This might be a silly question

Discussion in 'Special Ed 101' started by house of cards, Nov 15, 2008.

  1. house of cards

    house of cards New Member

    but, is low IQ a reason for Special Education?? My L was recently denied for sp ed. She showed mostly average with a few low average scores which I guess you can say is her potential?? But she is struggling with reading and math. In particular she has trouble telling time, counting money and decoding words, she can only read sight words she knows. She is in 3rd grade.

    I've been reading up on reading problems and I'm not even sure I should be pushing for sp ed anymore, I've read that sp ed doesn't do well with reading. The school is a good school, they have her in take out with a reading specialist several times a week, She also has anxiety problems and they have placed her with an incredible teacher that has been way above and beyond helpful and gentle with her yet she still struggles even with the support.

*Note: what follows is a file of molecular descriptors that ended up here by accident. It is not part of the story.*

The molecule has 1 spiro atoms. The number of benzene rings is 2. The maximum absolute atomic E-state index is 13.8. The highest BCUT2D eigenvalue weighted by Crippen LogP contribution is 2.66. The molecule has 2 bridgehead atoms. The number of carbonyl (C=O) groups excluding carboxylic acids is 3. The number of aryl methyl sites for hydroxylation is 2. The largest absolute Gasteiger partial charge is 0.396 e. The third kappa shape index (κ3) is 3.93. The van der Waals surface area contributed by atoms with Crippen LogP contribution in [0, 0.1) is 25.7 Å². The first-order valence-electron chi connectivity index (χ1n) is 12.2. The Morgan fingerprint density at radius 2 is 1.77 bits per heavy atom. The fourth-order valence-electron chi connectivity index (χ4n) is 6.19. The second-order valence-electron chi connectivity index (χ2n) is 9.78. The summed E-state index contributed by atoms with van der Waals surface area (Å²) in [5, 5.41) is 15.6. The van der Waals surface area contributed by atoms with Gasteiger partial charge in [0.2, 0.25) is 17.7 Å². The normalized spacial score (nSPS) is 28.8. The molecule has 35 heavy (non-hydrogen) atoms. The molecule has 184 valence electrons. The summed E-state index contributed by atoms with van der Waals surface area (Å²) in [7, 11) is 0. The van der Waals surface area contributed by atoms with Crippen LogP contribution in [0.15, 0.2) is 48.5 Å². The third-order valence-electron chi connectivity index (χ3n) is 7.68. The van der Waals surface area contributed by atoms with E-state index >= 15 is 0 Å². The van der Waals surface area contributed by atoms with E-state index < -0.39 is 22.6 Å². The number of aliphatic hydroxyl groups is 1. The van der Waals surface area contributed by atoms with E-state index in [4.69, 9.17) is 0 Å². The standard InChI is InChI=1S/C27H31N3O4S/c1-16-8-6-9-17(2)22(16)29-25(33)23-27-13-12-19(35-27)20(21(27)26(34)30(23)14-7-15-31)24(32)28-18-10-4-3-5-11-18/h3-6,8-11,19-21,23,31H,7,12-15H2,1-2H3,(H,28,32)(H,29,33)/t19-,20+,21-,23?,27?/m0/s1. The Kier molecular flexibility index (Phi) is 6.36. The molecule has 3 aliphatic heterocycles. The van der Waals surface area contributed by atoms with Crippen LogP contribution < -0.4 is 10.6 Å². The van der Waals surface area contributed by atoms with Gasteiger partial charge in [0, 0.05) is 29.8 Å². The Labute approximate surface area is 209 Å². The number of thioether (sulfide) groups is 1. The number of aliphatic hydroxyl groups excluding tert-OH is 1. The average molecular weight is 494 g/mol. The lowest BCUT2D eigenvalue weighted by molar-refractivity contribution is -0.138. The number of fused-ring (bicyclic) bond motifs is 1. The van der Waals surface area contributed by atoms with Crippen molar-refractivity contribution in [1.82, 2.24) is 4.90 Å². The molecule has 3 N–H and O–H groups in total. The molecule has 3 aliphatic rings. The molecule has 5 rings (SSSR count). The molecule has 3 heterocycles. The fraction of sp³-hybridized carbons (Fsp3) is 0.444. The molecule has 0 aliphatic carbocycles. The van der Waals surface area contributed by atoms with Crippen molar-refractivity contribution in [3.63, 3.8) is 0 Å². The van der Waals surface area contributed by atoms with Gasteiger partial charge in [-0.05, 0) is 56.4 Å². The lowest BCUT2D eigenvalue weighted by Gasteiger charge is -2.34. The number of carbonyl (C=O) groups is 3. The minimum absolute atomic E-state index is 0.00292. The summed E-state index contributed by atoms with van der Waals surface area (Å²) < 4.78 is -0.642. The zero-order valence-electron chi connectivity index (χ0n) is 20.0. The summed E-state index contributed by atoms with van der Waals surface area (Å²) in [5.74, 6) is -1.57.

So, I guess my questions are, how would you go about proving she needs sp ed and would you even try to get her in sp ed? The reading concerns me the most at this point. At this time she has a 504, she is given Occupational Therapist (OT) and this year started counseling for the anxiety.
  2. Ropefree

    Ropefree Banned

    Have you talked to anyone at SEARCH about this? Also you can go into the office and ask for the forms to do the psyc evaluation and IQ test yourself. Talk to the priciple about your concerns.
    Special Education is a level of services that is more than 504. Here the FAPE IDEA IEP give the school the access to provide a wider level of me they are not lableing your child nor will they keep those services going unless either a teacher or you require it. It isn't about wether your child is getting a low grade it is about how they learn and where do they need special specific support to achieve. Highly intellegent kids have learning challenges that do not solve themselves. The testing shows how your child does learn. And where they are struggling. I encourage you to go for it and what are they going to say? No? Then call over that persons head...the only thing you have to loose is the quality educaation your child is required to recieve by law.